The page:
Powerline safety is of the utmost importance this time of the year according to one provider
NORTH PLATTE, Neb. (KNOP) - As farmers are getting back in the field for spring planting, power operators are requesting operators to look up and out for powerlines.
Powerlines located along fields can pose a potential safety hazard for equipment operators if they are not aware of their surroundings. Grant Otten, Media Relations Specialist with Nebraska Public Power District stresses that safety is of the utmost importance.
“You know the main concern when we talk about powerline safety is obviously the safety of farmers. We do not want people getting hurt while they are working or operating around powerlines. The same comes when we have storms, if there is a downed powerline we try to make people aware of staying away,” Otten said.
NPPD encourages farmers to review the following safety precautions before entering the fields to begin harvest operations. Find more information on farm safety at NPPD.com.
- Each day, review all farm activities and work practices that will take place around powerlines and remind all workers to take precautions.
- Know the location of powerlines and when setting up the farm equipment, be at least 20 feet away from them. Contact your local public power provider if you feel this distance cannot be achieved.
- Use caution when raising augers or the bed of a grain truck or wagon. It can be difficult to estimate distance, and sometimes a powerline is closer than it looks. For large equipment, use a spotter to ensure the equipment stays a safe distance from the line.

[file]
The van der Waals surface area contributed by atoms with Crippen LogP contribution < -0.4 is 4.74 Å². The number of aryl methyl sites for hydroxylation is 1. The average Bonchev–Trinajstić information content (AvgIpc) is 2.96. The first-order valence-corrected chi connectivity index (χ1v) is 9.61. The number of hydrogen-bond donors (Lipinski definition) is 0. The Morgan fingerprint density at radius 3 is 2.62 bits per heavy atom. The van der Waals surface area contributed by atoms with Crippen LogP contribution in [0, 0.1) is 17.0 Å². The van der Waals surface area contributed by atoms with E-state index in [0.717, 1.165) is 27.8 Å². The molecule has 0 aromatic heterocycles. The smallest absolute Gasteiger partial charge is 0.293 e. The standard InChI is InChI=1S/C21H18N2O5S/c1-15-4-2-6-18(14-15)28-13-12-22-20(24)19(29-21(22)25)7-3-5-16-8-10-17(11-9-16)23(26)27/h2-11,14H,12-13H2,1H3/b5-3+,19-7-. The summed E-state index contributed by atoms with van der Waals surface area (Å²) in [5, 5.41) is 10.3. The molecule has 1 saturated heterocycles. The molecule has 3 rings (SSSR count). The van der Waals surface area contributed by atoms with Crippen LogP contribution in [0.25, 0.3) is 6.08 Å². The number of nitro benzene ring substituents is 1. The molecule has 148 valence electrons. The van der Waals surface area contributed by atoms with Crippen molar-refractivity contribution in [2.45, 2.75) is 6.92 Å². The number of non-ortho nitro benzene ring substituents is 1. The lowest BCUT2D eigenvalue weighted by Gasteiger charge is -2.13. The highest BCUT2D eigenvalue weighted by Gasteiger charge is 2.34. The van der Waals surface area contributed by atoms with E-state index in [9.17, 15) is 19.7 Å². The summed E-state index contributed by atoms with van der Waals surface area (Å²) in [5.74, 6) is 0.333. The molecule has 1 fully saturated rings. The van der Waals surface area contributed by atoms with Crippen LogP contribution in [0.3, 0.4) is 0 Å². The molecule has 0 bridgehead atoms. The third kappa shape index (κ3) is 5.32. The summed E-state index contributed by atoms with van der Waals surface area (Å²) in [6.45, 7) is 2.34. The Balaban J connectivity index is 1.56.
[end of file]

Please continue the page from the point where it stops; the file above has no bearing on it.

- Always adjust portable augers or elevators to their lowest possible level – under 14 feet – before transporting them. Variables like wind, uneven ground, or shifting weight can cause unexpected results.
“Farmers are hard at work starting another planting season and we want to encourage them to keep safety around powerlines top of mind. Just like with our own team, it’s important that everybody can do their job and come home safely at the end of the day,” NPPD Transmission and Distribution Construction and Maintenance Manager Scott Walz said.
If a vehicle or piece of equipment is in contact with a powerline, call 911 or your local power provider and remain inside the vehicle until help can arrive and de-energize the powerline. When a powerline is touching a vehicle, it can electrify both the vehicle and the ground in the surrounding area. If a fire forces you to exit the vehicle, then do so by jumping away from the vehicle, landing on two feet, and shuffling as far away from the area as possible.
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